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A Recursion(shudder!!!) Problem!!!!

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Hi, I am new to programming in C++ and have run into a program I can not code: User inputs a number x the number is written from x down to zero the number is written from zero up to x these 2 lines are written x times. The thing holding me back is that I cant code a function to write from x to zero and zero to x. Any help would be SUPER appreciated as this is making my stay up late and my head hurt, and I cant go on in my studies cause I''m always thinking of how to solve it. ANY HELP APPRECIATED!!! Sincerely Me.

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Hi,

I am new to programming in C++ and have run into a program I can not code:

User inputs a number x
the number is written from x down to zero
the number is written from zero up to x
these 2 lines are written x times.

The thing holding me back is that I cant code a function to write from x to zero and zero to x. Any help would be SUPER appreciated as this is making my stay up late and my head hurt, and I cant go on in my studies cause I''m always thinking of how to solve it. ANY HELP APPRECIATED!!!



ok, say x is 3
1: 3 to 0 - 3,2,1,0
2: 0 to 3 - 0,1,2,3
all of that 4 times (0,1,2,3 - 4 total numbers)
so,
u go:

for (int t=0;t<=x;t++) // x times those lines
{
for (int y=x;y<=0;y--)
{
textout (y); // from x to 0 if x>0
}
for (int z=0;z<=x;z++)
{
textout(z); // from 0 to x
}
}


" Do we need us? "


Warrior of Great Darkness

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if you really wanted a recursive solutionthat could do both, you could do something like:

#define UP +1
#define DOWN -1

void Count(int start, int finish, int updown)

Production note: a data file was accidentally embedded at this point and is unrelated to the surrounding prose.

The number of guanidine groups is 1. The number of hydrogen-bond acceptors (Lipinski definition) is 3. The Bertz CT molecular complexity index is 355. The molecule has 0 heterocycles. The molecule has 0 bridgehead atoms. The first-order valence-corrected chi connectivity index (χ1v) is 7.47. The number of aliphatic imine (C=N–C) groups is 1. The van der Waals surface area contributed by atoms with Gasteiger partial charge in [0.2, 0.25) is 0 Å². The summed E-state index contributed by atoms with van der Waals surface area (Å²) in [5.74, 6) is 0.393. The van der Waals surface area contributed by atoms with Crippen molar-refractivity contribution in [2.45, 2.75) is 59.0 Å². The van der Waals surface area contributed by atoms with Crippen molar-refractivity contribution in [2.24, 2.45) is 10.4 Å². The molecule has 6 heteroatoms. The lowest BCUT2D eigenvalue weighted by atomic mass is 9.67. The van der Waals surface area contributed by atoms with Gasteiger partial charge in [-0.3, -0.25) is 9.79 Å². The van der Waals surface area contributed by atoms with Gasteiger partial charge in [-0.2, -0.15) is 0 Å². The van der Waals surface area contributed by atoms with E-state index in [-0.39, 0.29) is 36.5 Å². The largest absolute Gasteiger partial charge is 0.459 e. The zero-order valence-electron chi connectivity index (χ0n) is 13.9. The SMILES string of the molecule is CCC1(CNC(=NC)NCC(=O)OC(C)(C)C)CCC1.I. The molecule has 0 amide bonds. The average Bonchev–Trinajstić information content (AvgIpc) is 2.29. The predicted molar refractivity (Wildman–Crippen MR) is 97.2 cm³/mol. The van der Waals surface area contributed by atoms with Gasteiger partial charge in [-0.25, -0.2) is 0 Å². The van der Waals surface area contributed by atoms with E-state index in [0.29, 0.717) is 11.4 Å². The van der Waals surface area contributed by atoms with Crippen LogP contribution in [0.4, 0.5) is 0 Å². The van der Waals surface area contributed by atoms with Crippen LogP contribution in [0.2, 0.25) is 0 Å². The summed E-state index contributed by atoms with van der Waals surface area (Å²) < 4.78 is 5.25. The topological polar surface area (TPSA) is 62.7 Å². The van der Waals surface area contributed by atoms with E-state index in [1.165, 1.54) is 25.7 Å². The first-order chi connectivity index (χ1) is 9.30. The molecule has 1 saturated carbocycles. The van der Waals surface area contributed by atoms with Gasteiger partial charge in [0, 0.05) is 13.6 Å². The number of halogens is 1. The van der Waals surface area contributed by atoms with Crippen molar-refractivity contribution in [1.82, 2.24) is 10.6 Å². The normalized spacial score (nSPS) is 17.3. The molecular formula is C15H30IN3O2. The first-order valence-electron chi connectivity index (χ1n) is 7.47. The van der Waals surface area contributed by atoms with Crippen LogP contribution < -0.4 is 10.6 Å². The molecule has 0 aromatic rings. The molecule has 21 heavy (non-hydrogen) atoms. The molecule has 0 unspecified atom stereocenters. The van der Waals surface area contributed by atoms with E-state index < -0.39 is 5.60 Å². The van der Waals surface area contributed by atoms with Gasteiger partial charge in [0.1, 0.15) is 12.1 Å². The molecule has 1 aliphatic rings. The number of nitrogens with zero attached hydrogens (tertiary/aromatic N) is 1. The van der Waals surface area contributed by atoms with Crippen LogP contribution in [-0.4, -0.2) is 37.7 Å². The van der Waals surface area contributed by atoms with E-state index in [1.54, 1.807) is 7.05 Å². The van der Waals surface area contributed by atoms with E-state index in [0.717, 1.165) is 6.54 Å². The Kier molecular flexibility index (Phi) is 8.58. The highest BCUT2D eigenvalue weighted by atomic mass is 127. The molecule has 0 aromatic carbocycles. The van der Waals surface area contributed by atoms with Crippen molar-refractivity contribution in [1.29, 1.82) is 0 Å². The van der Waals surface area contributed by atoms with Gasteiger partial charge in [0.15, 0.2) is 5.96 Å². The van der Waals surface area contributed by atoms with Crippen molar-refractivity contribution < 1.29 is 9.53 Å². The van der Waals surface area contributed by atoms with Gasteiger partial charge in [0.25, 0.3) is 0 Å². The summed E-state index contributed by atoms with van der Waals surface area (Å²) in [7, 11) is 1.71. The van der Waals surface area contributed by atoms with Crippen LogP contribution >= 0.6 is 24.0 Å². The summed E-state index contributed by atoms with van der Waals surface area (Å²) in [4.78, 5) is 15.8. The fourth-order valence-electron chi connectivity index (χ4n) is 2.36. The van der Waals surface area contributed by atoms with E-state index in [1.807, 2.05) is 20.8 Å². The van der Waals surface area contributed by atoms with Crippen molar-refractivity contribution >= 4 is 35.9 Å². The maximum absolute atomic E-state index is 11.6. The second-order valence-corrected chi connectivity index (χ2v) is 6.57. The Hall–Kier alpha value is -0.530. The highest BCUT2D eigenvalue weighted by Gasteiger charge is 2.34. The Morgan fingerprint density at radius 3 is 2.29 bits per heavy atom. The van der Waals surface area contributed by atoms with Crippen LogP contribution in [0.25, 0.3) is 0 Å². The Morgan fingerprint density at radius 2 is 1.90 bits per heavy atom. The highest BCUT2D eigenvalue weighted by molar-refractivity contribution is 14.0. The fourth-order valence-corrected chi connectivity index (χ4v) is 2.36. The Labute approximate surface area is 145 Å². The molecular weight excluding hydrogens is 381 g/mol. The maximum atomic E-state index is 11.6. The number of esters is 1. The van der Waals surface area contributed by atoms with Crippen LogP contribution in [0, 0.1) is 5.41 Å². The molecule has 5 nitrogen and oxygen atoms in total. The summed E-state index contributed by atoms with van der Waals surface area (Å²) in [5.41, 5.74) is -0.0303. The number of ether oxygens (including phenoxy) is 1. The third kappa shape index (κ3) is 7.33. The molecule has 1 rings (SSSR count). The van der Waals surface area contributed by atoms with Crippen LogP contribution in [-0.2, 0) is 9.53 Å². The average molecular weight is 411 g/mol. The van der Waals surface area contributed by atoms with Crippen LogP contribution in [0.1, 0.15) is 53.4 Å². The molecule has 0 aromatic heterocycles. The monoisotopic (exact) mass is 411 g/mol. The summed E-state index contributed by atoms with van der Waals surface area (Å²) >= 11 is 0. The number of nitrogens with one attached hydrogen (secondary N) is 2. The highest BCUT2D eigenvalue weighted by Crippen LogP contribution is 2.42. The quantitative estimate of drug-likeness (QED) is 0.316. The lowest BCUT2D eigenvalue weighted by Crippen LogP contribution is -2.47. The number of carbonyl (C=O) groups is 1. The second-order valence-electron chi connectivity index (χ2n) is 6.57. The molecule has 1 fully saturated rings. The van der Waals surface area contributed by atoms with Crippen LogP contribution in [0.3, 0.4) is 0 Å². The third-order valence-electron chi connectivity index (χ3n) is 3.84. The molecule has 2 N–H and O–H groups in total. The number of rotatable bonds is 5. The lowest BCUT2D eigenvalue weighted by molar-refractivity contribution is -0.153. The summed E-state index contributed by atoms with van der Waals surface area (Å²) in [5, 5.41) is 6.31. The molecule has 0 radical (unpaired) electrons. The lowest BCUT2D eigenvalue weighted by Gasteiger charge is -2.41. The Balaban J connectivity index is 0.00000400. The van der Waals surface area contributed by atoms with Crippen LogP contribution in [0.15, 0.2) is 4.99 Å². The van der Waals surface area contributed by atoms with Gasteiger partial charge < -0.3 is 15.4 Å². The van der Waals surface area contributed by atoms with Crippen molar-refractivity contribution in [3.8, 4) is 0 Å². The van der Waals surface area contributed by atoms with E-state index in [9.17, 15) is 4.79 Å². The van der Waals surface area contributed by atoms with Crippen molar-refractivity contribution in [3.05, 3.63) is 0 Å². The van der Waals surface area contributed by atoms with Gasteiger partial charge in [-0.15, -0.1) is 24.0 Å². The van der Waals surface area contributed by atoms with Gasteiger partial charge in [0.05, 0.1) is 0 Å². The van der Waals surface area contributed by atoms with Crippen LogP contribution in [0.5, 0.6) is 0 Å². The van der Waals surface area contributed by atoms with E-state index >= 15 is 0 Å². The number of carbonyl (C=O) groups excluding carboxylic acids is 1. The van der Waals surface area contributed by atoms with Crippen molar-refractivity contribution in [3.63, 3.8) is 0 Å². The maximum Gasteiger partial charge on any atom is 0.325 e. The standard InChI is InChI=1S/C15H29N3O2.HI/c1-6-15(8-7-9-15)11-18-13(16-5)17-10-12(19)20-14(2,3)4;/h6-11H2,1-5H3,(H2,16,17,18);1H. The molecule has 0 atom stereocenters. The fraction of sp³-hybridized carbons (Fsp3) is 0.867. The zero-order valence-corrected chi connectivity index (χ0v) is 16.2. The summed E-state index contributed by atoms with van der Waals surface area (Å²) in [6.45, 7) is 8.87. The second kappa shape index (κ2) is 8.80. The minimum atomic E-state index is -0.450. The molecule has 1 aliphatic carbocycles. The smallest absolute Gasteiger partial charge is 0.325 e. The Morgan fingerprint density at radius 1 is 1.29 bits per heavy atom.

{
printf("%d\n",start);

if(start==finish)
return;

Count(start+updown,finish,updown);

return;
}

Then to use it, you can do something like this

void main( int argc, char *argv[] )
{
int x = 0;

scanf("%d",x);

Count(x,0,DOWN);
Count(0,x,UP);

return;
}

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Guest Anonymous Poster
Okay if the original poster is still checking this for updates he''ll notice very different and very similar answers to his problem. The thing is no one has pointed out why they are different and similar at the same time and this will no doubt frustrate the original poster.

The two kinds responses given have either been recursive functions or for/while/do-while loops. The reason why both can be used to generate equally valid answers is any loop can be transformed into a tail-recursive function (I''ll define this in a second.). This can be done since they both repeat their body by either looping (How does a computer do this you think? If your compiler did its job right it does the same for both, it adjusts the PC, but most don''t.) or calling itself [function].

Here is a function that will display all numbers from n to 0 counting down:

void f(int n)
{
cout << n << '' '';

if (n == 0)